Steiner et al. [10] developed a traffic monitoring tool for Kad, called Mistral, which captures traffic by placing a large number of peers into a zone. In the study they place around 65,000 monitoring peers into an 8-bit zone (which normally would contain only around 8,000 peers; see Table I). Additionally, Mistral routes any incoming traffic only to its own monitors, effectively shutting out most natural peers. The technique appears sound, but the study provides no measurements validating the accuracy and comprehensiveness of Mistral for capturing destination traffic.

Mistral and Montra both use tens of thousands of monitors. More precisely, Steiner et al. use twice as many monitors as our study. However, our monitors are more efficiently placed, allowing us to monitor four times as much address space with half the monitors. To monitor an 8-bit zone as they did, we would need only around 8,000 peers. In a nutshell, their approach is to add a large number of monitors to guarantee that the monitors will observe traffic. Our approach is to surgically add a smaller number of monitors to cover the same area.

Since Montra does not significantly disrupt the overlay structure of the existing peers, it provides richer data compared to Mistral. In addition to monitoring the quantity of traffic entering a zone, Montra can determine the final peer that received the message. The additional information could be used to study the distribution of load across peers or to measure how many packets fail to reach the theoretically correct final peer.[*]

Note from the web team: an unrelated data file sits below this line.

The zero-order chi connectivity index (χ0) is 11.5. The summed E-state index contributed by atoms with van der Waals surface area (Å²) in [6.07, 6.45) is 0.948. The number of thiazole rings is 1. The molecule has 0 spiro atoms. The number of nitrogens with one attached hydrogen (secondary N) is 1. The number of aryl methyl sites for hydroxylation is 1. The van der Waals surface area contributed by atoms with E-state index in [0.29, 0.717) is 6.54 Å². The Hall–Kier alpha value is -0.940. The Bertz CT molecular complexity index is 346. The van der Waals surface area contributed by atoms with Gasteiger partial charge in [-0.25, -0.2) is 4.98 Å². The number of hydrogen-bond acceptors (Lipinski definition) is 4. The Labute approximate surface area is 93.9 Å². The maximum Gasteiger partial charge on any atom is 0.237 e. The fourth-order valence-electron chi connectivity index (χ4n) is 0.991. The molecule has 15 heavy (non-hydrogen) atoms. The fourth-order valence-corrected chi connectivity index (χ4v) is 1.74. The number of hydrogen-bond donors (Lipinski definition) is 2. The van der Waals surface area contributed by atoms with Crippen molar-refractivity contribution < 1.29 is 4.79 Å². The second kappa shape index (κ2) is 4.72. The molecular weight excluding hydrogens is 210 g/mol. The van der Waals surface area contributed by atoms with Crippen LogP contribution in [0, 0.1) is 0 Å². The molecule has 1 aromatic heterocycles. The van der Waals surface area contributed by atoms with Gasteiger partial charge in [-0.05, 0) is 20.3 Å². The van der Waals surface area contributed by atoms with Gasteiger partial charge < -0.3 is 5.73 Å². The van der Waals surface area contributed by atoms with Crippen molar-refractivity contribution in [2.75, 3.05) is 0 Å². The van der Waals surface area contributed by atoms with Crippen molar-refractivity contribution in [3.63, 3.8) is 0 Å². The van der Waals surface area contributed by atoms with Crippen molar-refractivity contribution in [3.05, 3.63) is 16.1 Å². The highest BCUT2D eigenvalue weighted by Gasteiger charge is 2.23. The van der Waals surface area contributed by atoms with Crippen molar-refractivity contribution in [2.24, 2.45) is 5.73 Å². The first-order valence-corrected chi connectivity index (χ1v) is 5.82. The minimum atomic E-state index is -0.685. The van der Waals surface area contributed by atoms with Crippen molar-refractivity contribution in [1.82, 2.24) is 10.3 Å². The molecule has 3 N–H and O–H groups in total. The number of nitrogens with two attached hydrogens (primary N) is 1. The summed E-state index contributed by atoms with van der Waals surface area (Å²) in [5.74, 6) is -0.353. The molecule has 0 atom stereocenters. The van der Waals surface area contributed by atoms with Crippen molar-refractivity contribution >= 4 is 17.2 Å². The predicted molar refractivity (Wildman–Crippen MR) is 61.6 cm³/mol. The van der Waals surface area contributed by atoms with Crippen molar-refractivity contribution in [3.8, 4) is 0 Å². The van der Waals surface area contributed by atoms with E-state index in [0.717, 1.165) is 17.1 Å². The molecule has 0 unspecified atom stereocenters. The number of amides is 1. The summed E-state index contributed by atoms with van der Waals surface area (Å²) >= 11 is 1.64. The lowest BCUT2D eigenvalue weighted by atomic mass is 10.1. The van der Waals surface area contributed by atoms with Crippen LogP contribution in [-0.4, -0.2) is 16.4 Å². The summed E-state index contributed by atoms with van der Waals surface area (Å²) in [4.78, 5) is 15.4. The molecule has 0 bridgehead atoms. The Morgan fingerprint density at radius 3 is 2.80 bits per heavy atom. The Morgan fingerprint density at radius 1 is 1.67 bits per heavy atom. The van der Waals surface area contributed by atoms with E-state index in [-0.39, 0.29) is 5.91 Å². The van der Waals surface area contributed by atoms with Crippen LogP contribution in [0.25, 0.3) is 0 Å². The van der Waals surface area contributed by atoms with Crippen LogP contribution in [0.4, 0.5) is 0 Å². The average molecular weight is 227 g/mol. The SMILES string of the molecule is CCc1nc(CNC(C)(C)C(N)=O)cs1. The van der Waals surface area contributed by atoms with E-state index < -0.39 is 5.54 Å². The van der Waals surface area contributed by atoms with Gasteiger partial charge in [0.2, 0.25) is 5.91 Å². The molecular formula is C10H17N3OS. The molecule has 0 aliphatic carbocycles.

7 Conclusion & Future Work

In this paper, we argued that accurately capturing traffic in a DHT is challenging and then presented a scalable technique to achieve this goal without disrupting a target DHT. Our key idea is to keep the monitors minimally visible and light-weight. We implemented our proposed technique, validated its accuracy over Kad DHT, and then presented preliminary characterization of traffic in Kad. To continue this work, we plan to extend Montra to support other widely deployed DHTs, namely Azureus, Mojito, and conduct detailed characterization of traffic in these large scale DHTs.



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Large-Scale Monitoring of DHT Traffic

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This material is based upon work supported in part by the NSF under Grant No. NeTs-NBD-0627202.
... peer.[*]
Further details on the required message exchange between the target and monitor peer can be found in  [7].
... Azureus[*]
Azureus uses an implementation of Kademlia to operate in trackerless mode.
... Mojito[*]
Mojito is an implementation of Kademlia and is used by Limewire.
... peer.[*]
We plan to study these in future work.

Ghulam Memon 2009-03-24